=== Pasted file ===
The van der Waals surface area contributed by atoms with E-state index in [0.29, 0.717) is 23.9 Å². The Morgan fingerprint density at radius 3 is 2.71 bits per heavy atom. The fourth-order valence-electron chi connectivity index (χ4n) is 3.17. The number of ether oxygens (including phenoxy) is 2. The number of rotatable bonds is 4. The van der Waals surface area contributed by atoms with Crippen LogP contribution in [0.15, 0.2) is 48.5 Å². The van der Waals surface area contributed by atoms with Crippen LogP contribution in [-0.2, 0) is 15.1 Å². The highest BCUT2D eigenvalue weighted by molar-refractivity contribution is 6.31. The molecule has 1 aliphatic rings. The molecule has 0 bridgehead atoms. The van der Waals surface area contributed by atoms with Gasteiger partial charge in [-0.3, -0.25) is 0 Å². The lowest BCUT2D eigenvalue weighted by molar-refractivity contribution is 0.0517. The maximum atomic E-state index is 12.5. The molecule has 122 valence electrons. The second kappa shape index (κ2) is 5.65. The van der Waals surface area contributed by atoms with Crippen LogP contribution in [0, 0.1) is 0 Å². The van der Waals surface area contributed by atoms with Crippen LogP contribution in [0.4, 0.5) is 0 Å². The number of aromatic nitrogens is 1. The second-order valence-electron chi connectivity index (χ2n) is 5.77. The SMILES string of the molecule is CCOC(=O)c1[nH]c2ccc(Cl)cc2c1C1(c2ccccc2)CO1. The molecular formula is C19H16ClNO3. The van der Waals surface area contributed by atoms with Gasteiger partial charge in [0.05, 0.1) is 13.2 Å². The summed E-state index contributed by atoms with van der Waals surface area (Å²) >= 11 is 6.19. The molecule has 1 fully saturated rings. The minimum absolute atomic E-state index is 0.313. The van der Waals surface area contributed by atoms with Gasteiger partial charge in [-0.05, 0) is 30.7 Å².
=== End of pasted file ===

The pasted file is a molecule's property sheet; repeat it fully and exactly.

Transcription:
The van der Waals surface area contributed by atoms with E-state index in [0.29, 0.717) is 23.9 Å². The Morgan fingerprint density at radius 3 is 2.71 bits per heavy atom. The fourth-order valence-electron chi connectivity index (χ4n) is 3.17. The number of ether oxygens (including phenoxy) is 2. The number of rotatable bonds is 4. The van der Waals surface area contributed by atoms with Crippen LogP contribution in [0.15, 0.2) is 48.5 Å². The van der Waals surface area contributed by atoms with Crippen LogP contribution in [-0.2, 0) is 15.1 Å². The highest BCUT2D eigenvalue weighted by molar-refractivity contribution is 6.31. The molecule has 1 aliphatic rings. The molecule has 0 bridgehead atoms. The van der Waals surface area contributed by atoms with Gasteiger partial charge in [-0.3, -0.25) is 0 Å². The lowest BCUT2D eigenvalue weighted by molar-refractivity contribution is 0.0517. The maximum atomic E-state index is 12.5. The molecule has 122 valence electrons. The second kappa shape index (κ2) is 5.65. The van der Waals surface area contributed by atoms with Crippen LogP contribution in [0, 0.1) is 0 Å². The van der Waals surface area contributed by atoms with Crippen LogP contribution in [0.4, 0.5) is 0 Å². The number of aromatic nitrogens is 1. The second-order valence-electron chi connectivity index (χ2n) is 5.77. The SMILES string of the molecule is CCOC(=O)c1[nH]c2ccc(Cl)cc2c1C1(c2ccccc2)CO1. The molecular formula is C19H16ClNO3. The van der Waals surface area contributed by atoms with Gasteiger partial charge in [0.05, 0.1) is 13.2 Å². The summed E-state index contributed by atoms with van der Waals surface area (Å²) >= 11 is 6.19. The molecule has 1 fully saturated rings. The minimum absolute atomic E-state index is 0.313. The van der Waals surface area contributed by atoms with Gasteiger partial charge in [-0.05, 0) is 30.7 Å².